Developments in H2S scavenging

Advances in the application of triazine scavengers have significantly 
improved process efficiencies.

Marc Schulz

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Article Summary

The easy to extract sweet oil and gas deposits of the past have evolved into technically advanced new plays requiring extensive horizontal fracturing. New fields and existing fields 
with different zones have been exploited all over North America, and much of the resulting new production contains hydrogen sulphide (H2S).

A strict regulatory environment, including regulations for pipeline specifications, flaring, transportation safety, corrosion, venting and other emissions, has necessitated more innovative and exceptional H2S treatment methods. In turn, stronger demands on H2S removal has ensured that suppliers of traditional triazine scavengers develop more competitive pricing and improve chemistry formulations, making many more applications cost effective.

H2S is associated with methane and other hydrocarbons in all phases of production and all over the world, including land based production, transportation, storage and processing and offshore production and storage facilities. With much of current global production having a level of H2S as part of its composition, producers, midstream companies and facility operators require improved chemistry formulations and more cost effective H2S treatments.

This article discusses how inexpensive triazine based liquid scavengers, coupled with more efficient equipment options, provide a more economical and comprehensive solution to H2S problems in every phase of production.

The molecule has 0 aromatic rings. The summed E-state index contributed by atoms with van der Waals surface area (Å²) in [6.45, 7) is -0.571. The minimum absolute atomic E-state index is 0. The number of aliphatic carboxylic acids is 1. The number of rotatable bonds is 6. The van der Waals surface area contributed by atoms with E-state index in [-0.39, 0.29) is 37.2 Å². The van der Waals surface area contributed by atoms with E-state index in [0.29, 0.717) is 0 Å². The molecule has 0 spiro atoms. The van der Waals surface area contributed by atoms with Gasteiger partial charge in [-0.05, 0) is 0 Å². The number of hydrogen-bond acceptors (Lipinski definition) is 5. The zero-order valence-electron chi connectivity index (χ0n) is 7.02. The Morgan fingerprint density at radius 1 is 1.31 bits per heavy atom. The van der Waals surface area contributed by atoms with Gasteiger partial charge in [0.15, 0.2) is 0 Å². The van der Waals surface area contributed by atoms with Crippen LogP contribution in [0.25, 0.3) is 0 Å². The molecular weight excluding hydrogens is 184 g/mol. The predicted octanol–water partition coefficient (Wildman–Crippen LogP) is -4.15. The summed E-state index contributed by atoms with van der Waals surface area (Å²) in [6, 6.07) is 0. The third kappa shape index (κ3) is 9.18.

H2S scavenger overview
H2S is a light, volatile compound that must be eliminated from hydrocarbon gases and liquids in order to produce consumable products. Historically, H2S scavenging has been used at pipelines and well sites to remove H2S during the gas phase of production, but today’s scavenging chemistries and processes can effectively remove this poisonous and corrosive compound from both hydrocarbon gas and liquids throughout production and processing stages.

Lower hydrocarbon pricing mandates either less expensive production costs or shutting in production in regions entirely. There are both economic and technical limitations to removing H2S, but with regulations and emission limits, as well as ever present safety requirements, H2S treatments are increasingly required and often mandated. Governmental bodies, environmental bodies and the more intricate midstream and custody transfer network tend to require H2S treatments earlier in the production process and in many more application types.

Globally, triazine is the most common chemical to be used for H2S removal. More than 400 million kg of this alkanolamine/aldehyde condensate are consumed annually (315 million kg in North America), and increased consumption from North America’s shale boom has eroded triazine pricing to commodity levels – a benefit to producers needing cost effective H2S removal to compete in a market with marginal oil and gas pricing. In addition, evolved liquid scavenger processes more efficiently treat a wider array of operating conditions, sources and compositions.

Triazine chemistry
Used with current liquid scavenging technologies, triazine can efficiently and effectively reduce H2S concentrations to as low as 0 ppm and partially remove some light mercaptans (methyl, ethyl, and propyl) as well. Most inorganic sulphur compounds and other heavier sulphur compounds are not reactive with the current triazine chemistry.